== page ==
Degree apprenticeships dominated by students from more affluent areas,
More needs to be done to ensure disadvantaged and underrepresented young people have access to degree apprenticeships, which combine paid work with study, the Office for Students (OfS) stated in March 2019.
Only 13 per cent of place filled at degree-level apprenticeships were the most disadvantaged students. Degree level apprenticeships were originally launched to help widen access to higher education and fill skill gaps.
Meanwhile in 2016-17, 28 per cent of young people from the most advantaged areas undertook these qualifications - which are paid for by the employer and government.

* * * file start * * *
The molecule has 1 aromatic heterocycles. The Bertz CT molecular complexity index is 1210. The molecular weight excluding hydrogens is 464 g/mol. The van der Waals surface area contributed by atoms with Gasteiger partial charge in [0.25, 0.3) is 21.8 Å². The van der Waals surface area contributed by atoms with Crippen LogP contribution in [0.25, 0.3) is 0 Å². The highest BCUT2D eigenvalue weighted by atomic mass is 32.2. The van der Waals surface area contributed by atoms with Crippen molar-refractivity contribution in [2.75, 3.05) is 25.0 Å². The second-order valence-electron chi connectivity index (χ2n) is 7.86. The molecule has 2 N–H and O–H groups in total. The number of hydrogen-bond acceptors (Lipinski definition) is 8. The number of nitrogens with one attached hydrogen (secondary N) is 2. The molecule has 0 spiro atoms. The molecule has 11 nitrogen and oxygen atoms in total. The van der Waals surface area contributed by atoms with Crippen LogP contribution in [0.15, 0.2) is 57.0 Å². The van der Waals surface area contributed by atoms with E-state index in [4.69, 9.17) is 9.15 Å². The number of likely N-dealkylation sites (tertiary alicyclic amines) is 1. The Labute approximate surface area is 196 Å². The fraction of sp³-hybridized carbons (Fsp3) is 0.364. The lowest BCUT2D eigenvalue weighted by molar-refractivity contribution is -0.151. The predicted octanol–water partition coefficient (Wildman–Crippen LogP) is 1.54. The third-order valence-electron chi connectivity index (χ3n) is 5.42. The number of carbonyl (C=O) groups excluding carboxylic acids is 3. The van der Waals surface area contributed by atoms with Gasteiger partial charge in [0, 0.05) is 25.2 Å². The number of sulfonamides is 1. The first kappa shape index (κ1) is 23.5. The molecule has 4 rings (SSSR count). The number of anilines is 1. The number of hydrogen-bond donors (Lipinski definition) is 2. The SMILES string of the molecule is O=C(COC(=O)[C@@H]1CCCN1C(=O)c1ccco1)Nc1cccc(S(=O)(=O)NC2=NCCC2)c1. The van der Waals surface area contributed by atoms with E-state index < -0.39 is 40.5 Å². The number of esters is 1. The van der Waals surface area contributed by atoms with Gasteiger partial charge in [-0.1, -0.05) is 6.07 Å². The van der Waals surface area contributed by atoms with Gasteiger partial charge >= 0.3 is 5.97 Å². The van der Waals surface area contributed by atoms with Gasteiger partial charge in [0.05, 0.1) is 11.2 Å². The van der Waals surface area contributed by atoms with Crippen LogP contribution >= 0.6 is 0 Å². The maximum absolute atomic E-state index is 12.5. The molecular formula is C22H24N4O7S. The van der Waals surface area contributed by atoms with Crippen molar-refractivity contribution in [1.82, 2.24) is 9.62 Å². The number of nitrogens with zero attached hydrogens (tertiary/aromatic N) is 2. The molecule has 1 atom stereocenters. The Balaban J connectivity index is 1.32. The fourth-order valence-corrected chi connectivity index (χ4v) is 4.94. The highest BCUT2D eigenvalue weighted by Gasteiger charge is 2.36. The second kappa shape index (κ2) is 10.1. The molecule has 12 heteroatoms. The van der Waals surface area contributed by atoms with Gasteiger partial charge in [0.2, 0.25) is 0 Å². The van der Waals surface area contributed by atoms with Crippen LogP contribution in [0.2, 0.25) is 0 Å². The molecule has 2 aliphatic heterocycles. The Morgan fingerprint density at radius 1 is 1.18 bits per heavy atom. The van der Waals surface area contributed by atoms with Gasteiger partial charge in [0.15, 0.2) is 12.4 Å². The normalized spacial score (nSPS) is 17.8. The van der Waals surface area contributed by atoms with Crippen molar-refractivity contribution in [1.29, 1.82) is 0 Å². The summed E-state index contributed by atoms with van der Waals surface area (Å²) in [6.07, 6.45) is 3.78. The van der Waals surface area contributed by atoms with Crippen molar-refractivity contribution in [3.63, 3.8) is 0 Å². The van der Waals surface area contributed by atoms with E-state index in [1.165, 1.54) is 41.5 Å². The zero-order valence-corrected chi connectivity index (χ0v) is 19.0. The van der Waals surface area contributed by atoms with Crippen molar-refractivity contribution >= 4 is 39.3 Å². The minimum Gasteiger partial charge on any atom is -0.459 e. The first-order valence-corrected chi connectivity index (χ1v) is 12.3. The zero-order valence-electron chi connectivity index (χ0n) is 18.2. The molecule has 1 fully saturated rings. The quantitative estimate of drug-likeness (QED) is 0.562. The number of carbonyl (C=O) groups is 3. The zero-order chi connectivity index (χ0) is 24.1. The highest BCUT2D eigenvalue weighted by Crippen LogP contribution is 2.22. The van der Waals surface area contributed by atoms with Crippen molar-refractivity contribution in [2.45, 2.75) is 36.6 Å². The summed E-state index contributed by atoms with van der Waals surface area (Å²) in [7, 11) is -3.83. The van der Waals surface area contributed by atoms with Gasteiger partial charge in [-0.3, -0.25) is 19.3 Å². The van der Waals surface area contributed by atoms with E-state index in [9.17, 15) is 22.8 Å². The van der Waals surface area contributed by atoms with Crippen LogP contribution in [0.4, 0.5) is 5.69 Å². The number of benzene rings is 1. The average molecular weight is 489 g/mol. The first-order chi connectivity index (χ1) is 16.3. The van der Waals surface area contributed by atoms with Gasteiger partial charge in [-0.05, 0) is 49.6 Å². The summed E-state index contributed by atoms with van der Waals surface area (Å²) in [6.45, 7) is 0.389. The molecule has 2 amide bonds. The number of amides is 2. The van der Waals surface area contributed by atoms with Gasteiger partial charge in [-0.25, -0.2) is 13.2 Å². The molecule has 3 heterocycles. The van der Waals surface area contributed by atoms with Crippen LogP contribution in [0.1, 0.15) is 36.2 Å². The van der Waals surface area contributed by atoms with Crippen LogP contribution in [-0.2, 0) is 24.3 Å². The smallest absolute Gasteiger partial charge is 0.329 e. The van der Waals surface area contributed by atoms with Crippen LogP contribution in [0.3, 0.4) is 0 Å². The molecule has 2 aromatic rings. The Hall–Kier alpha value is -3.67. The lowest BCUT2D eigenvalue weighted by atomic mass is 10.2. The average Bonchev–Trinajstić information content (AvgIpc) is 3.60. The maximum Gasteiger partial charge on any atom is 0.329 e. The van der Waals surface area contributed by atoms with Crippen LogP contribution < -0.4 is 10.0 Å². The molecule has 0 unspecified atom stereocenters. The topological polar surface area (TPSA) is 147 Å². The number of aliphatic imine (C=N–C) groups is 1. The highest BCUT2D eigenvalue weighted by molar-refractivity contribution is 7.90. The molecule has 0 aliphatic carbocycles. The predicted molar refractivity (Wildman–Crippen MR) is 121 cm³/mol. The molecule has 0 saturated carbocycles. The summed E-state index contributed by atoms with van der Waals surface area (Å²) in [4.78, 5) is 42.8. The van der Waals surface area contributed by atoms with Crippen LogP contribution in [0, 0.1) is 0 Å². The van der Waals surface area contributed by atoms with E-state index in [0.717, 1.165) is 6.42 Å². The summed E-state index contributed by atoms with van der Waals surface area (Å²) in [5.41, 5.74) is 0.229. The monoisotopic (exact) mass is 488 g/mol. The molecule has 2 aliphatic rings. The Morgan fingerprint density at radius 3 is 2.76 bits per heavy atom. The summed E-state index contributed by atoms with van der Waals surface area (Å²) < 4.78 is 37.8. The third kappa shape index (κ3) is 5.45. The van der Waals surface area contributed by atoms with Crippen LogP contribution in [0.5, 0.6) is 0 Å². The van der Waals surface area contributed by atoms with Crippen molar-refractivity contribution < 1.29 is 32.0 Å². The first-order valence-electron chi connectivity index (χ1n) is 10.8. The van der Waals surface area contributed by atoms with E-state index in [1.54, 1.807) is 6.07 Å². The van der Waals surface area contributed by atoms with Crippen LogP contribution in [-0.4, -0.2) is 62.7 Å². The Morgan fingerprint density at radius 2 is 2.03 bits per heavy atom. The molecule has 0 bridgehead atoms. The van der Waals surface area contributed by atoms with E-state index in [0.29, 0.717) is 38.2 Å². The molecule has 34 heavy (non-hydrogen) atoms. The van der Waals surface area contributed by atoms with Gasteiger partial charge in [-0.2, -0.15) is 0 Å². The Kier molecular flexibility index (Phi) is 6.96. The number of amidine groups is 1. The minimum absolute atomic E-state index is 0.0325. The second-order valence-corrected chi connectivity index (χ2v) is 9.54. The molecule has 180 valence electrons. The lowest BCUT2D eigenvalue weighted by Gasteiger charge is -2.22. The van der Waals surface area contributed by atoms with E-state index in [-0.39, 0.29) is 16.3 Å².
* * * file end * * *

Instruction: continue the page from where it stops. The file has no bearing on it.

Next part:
Nicola Dandridge, chief executive of the OfS, said: “It is vital to widen opportunities for disadvantaged learners to access and succeed in degree apprenticeships, and there is further to go to encourage minority ethnic and disabled learners to follow this route.”
she added that the profile of degree apprenticeships needs to be raised and prospective apprentices need to be given high quality information, advice and guidance about their options.
There were only 11,000 degree-level apprenticeships in 2017-18, government statistics show.
Sue Richardson, managing director at Hygiene Sue agrees with director of policy and advocacy at think tank Higher Education Policy Institute, Rachel Hewitt - “Degree apprenticeships still aren’t well known about by students and so these kinds of opportunities are being picked up by students from affluent areas first.”
Sue also pointed out that pupils in some areas of the country have to travel 12 times further for degree apprenticeship opportunities than those in London as employers are often based in more affluent areas.